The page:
It is what it promised to be: funny, a bit creepy, and lovely. Felt a little bit like reading Douglas Adams, everything seems real even if it´s totally absurd – and I´m not referring to the supernatural side. Apart from the vampire story and the surprising enlightment on the female psyche, the book tells the story of the Animals and the Emperor, the first being either a representation of a reality I´ve been fiercely protected from by parents and teachers or an utter exaggeration by a very skeptical author. Speaking of skepticism, let´s get to the female psyche again: he tells Jody´s story, how she feels so relieved now that she´s the predator and she doesn´t have to worry about the dark shadow in the corner or being alone in a random alley; he tells the story of Blue, a blue hooker who was probably the first woman I ever considered a real bitch; in a drama-less, dark-humor manner he tells Abby/Allison´s story, and how she suppresses all perkiness or excitement and forces depression in its place simply because she wants to look different; he even mentions briefly the life of Jody´s mom, a woman who would like to live in perfection even though her husband left her and her daughter didn´t go to Stanford. If you couldn´t care less about vampires or love stories, you should at least take a look in Chris Moore´s descriptions of his characters.

Even if I was not at all pleased with the ending - I should have seen it coming –, a nice light reading with a bit of love and money and eye liner and blood with all the gory details. Looking forward to A Dirty Job.

January 12th, 2009

Oh! I´ve just found out that You Suck – A Love Story is a continuing for Bloodsucking Fiends, so I´ll get more Jody stories! Unfortunately, all very very expensive if ever found in Brazilian bookstores. But oh well.
If you´re interested, the sequence is: Bloodsucking Fiends, You Suck, A Dirty Job – but I´ve been told reading in order is not really necessary.

January 17th, 2009

(4 stars)

Aos leitores desprovidos de verba exorbitante:

Embora me aventure a comprar uns livrinhos na Livraria Cultura (e pagar o extra pela etiqueta de segurança que sempre volta a funcionar), eu sempre checo o sebo de Barão antes. Os sebos, na verdade. Temos o Galpão, que costumava ser muito bom e tem um bom acervo de cds também, mas desde que encontrei uma versão amarelada e amassada capa dura de Memnoch the Devil por cinqüenta reais e me disseram que não era brincadeira, não frequento mais. Temos a Válise de Cronópio, que tem de tudo: livros, roupas, cds, vinis, e móveis, mas que eu nunca consegui achar o que estava procurando. E temos o Sebo Curupira, que é o meu escolhido da vez, com preços que assustam de tão baixos e um acervo com alta rotatividade. Lá, comprei uns dez livros nessas férias – e não ao acaso: eu fui procurar e tinha –, a maioria por oito reais.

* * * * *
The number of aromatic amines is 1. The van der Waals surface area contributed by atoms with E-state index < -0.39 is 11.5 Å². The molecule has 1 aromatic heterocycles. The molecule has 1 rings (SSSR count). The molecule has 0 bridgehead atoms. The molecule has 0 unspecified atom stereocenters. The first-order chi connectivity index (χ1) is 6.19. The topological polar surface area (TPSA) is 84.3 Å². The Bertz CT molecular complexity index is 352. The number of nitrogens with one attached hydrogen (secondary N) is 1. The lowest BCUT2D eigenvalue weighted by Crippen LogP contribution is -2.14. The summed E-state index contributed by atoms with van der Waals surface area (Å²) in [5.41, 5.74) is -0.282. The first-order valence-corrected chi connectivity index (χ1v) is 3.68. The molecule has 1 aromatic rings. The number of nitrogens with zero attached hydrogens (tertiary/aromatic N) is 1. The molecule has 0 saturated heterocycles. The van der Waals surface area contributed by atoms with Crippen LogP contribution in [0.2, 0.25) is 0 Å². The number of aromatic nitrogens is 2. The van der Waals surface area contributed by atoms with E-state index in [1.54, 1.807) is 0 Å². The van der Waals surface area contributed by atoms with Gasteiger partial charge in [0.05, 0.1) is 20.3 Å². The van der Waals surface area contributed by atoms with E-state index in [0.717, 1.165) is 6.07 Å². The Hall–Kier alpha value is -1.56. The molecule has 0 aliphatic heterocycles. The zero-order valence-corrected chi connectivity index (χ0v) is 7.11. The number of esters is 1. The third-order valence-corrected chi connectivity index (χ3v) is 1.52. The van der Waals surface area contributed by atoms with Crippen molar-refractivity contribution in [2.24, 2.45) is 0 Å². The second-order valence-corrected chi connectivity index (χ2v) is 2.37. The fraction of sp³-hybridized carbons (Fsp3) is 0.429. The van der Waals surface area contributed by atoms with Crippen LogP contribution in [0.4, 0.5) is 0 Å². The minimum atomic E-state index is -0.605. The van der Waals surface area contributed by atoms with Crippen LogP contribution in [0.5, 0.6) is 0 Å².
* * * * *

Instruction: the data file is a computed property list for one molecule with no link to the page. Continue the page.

Mas quando eu não encontro o livro que eu quero nos sebos, eu procuro na Estante Virtual (#), um site de busca em vários sebos do país. Mesmo com o frete, é muito mais barato, e geralmente chega antes do que se encomendasse na livraria.

Já usei o serviço três vezes, para três sebos diferentes. Hoje chegaram meus lindos “Dracula” (R$5) e “Memnoch the Devil” da Anne Rice (R$15). Lógico, pode acontecer do sebo não ser fiel na descrição e você acabar com uma versão meio acabada, mas geralmente eles dizem “bem conservado” ou “amarelado com dobras nas páginas”.

Infelizmente, alguns livrinhos mais novos, menos populares e estrangeiros são impossiveis de achar em sebos, e eu tenho que encomendar, esperar 4 a 6 semanas para ele chegar ao Brasil, e pagar um preço absurdo por um livro paperpack que parece sempre ter um corte de páginas e capa meio inacabado. Ou eles não chegam aqui de jeito algum.